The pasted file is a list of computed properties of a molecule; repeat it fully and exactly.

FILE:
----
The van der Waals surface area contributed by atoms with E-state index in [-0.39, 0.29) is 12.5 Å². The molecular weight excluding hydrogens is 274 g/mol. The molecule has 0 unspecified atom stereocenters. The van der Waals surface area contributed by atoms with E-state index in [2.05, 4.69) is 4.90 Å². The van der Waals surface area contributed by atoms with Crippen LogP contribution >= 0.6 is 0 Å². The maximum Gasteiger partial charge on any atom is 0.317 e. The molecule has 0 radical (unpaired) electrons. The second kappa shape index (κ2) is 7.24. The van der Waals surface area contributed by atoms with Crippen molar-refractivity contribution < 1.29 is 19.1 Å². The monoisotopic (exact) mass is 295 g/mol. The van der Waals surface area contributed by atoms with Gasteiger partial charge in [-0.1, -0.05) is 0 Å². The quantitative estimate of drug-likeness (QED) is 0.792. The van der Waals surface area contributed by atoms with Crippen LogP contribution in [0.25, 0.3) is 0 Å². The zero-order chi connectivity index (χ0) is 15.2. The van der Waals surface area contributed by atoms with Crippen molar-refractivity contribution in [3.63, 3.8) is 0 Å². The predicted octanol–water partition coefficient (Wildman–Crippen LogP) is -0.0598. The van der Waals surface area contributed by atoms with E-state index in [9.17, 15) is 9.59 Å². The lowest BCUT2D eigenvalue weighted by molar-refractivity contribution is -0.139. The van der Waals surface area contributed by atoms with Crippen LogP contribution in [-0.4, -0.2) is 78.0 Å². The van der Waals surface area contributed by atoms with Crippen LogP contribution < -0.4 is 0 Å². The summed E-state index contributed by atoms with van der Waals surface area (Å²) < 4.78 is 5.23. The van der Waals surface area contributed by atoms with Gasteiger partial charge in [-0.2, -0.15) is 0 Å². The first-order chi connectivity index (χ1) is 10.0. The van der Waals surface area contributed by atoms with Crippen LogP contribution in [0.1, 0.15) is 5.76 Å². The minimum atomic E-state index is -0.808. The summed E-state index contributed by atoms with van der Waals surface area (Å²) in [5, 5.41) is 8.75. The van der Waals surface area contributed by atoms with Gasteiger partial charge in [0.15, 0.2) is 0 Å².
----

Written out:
The van der Waals surface area contributed by atoms with E-state index in [-0.39, 0.29) is 12.5 Å². The molecular weight excluding hydrogens is 274 g/mol. The molecule has 0 unspecified atom stereocenters. The van der Waals surface area contributed by atoms with E-state index in [2.05, 4.69) is 4.90 Å². The van der Waals surface area contributed by atoms with Crippen LogP contribution >= 0.6 is 0 Å². The maximum Gasteiger partial charge on any atom is 0.317 e. The molecule has 0 radical (unpaired) electrons. The second kappa shape index (κ2) is 7.24. The van der Waals surface area contributed by atoms with Crippen molar-refractivity contribution < 1.29 is 19.1 Å². The monoisotopic (exact) mass is 295 g/mol. The van der Waals surface area contributed by atoms with Gasteiger partial charge in [-0.1, -0.05) is 0 Å². The quantitative estimate of drug-likeness (QED) is 0.792. The van der Waals surface area contributed by atoms with Crippen LogP contribution in [0.25, 0.3) is 0 Å². The zero-order chi connectivity index (χ0) is 15.2. The van der Waals surface area contributed by atoms with Crippen molar-refractivity contribution in [3.63, 3.8) is 0 Å². The predicted octanol–water partition coefficient (Wildman–Crippen LogP) is -0.0598. The van der Waals surface area contributed by atoms with E-state index in [9.17, 15) is 9.59 Å². The lowest BCUT2D eigenvalue weighted by molar-refractivity contribution is -0.139. The van der Waals surface area contributed by atoms with Crippen LogP contribution in [-0.4, -0.2) is 78.0 Å². The van der Waals surface area contributed by atoms with Crippen LogP contribution < -0.4 is 0 Å². The summed E-state index contributed by atoms with van der Waals surface area (Å²) < 4.78 is 5.23. The van der Waals surface area contributed by atoms with Gasteiger partial charge in [-0.2, -0.15) is 0 Å². The first-order chi connectivity index (χ1) is 10.0. The van der Waals surface area contributed by atoms with Crippen LogP contribution in [0.1, 0.15) is 5.76 Å². The minimum atomic E-state index is -0.808. The summed E-state index contributed by atoms with van der Waals surface area (Å²) in [5, 5.41) is 8.75. The van der Waals surface area contributed by atoms with Gasteiger partial charge in [0.15, 0.2) is 0 Å².